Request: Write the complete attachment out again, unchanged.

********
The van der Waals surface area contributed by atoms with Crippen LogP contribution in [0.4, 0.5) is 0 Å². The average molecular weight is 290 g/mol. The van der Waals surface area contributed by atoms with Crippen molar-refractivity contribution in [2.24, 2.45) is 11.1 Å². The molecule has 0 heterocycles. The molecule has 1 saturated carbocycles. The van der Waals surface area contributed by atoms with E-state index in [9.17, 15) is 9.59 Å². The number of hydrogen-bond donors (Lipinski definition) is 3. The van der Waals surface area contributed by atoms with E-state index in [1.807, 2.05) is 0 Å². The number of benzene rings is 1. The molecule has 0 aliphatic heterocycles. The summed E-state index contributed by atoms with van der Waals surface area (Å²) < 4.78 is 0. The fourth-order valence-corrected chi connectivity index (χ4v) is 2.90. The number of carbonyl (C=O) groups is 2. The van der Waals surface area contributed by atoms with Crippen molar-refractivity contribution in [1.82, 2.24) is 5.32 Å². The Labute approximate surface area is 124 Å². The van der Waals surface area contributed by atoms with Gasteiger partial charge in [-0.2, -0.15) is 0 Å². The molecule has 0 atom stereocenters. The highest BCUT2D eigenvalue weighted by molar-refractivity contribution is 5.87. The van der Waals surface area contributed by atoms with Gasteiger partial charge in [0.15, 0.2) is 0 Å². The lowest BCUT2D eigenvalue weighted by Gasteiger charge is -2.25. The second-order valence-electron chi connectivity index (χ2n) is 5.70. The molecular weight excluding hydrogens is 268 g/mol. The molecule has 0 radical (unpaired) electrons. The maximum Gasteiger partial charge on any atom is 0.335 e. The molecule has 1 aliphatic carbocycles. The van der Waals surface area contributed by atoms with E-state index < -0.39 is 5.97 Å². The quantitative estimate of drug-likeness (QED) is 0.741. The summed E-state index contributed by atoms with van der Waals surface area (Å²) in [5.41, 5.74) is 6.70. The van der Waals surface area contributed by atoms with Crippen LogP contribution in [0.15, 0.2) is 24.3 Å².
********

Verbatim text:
The van der Waals surface area contributed by atoms with Crippen LogP contribution in [0.4, 0.5) is 0 Å². The average molecular weight is 290 g/mol. The van der Waals surface area contributed by atoms with Crippen molar-refractivity contribution in [2.24, 2.45) is 11.1 Å². The molecule has 0 heterocycles. The molecule has 1 saturated carbocycles. The van der Waals surface area contributed by atoms with E-state index in [9.17, 15) is 9.59 Å². The number of hydrogen-bond donors (Lipinski definition) is 3. The van der Waals surface area contributed by atoms with E-state index in [1.807, 2.05) is 0 Å². The number of benzene rings is 1. The molecule has 0 aliphatic heterocycles. The summed E-state index contributed by atoms with van der Waals surface area (Å²) < 4.78 is 0. The fourth-order valence-corrected chi connectivity index (χ4v) is 2.90. The number of carbonyl (C=O) groups is 2. The van der Waals surface area contributed by atoms with Crippen molar-refractivity contribution in [1.82, 2.24) is 5.32 Å². The Labute approximate surface area is 124 Å². The van der Waals surface area contributed by atoms with Gasteiger partial charge in [-0.2, -0.15) is 0 Å². The molecule has 0 atom stereocenters. The highest BCUT2D eigenvalue weighted by molar-refractivity contribution is 5.87. The van der Waals surface area contributed by atoms with Gasteiger partial charge in [0.15, 0.2) is 0 Å². The lowest BCUT2D eigenvalue weighted by Gasteiger charge is -2.25. The second-order valence-electron chi connectivity index (χ2n) is 5.70. The molecular weight excluding hydrogens is 268 g/mol. The molecule has 0 radical (unpaired) electrons. The maximum Gasteiger partial charge on any atom is 0.335 e. The molecule has 1 aliphatic carbocycles. The van der Waals surface area contributed by atoms with E-state index < -0.39 is 5.97 Å². The quantitative estimate of drug-likeness (QED) is 0.741. The summed E-state index contributed by atoms with van der Waals surface area (Å²) in [5.41, 5.74) is 6.70. The van der Waals surface area contributed by atoms with Crippen LogP contribution in [0.15, 0.2) is 24.3 Å².